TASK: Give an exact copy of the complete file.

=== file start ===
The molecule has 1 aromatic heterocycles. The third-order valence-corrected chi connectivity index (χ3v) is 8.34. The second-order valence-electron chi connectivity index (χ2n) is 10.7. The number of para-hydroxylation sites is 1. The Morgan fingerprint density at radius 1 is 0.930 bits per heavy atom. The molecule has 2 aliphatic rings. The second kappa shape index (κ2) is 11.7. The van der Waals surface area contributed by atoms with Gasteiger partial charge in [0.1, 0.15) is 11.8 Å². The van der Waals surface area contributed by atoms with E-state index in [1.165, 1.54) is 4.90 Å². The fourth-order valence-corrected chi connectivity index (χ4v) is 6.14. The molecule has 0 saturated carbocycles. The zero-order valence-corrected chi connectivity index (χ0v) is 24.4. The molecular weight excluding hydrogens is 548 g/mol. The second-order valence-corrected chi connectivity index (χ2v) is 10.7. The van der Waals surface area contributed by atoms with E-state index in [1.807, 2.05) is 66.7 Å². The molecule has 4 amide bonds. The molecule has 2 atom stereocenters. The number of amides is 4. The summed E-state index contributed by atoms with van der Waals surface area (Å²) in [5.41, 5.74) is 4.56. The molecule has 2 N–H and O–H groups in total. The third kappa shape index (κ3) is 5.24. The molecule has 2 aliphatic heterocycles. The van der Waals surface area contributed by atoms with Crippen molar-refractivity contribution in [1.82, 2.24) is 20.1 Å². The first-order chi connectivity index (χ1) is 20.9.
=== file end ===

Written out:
The molecule has 1 aromatic heterocycles. The third-order valence-corrected chi connectivity index (χ3v) is 8.34. The second-order valence-electron chi connectivity index (χ2n) is 10.7. The number of para-hydroxylation sites is 1. The Morgan fingerprint density at radius 1 is 0.930 bits per heavy atom. The molecule has 2 aliphatic rings. The second kappa shape index (κ2) is 11.7. The van der Waals surface area contributed by atoms with Gasteiger partial charge in [0.1, 0.15) is 11.8 Å². The van der Waals surface area contributed by atoms with E-state index in [1.165, 1.54) is 4.90 Å². The fourth-order valence-corrected chi connectivity index (χ4v) is 6.14. The molecule has 0 saturated carbocycles. The zero-order valence-corrected chi connectivity index (χ0v) is 24.4. The molecular weight excluding hydrogens is 548 g/mol. The second-order valence-corrected chi connectivity index (χ2v) is 10.7. The van der Waals surface area contributed by atoms with E-state index in [1.807, 2.05) is 66.7 Å². The molecule has 4 amide bonds. The molecule has 2 atom stereocenters. The number of amides is 4. The summed E-state index contributed by atoms with van der Waals surface area (Å²) in [5.41, 5.74) is 4.56. The molecule has 2 N–H and O–H groups in total. The third kappa shape index (κ3) is 5.24. The molecule has 2 aliphatic heterocycles. The van der Waals surface area contributed by atoms with Crippen molar-refractivity contribution in [1.82, 2.24) is 20.1 Å². The first-order chi connectivity index (χ1) is 20.9.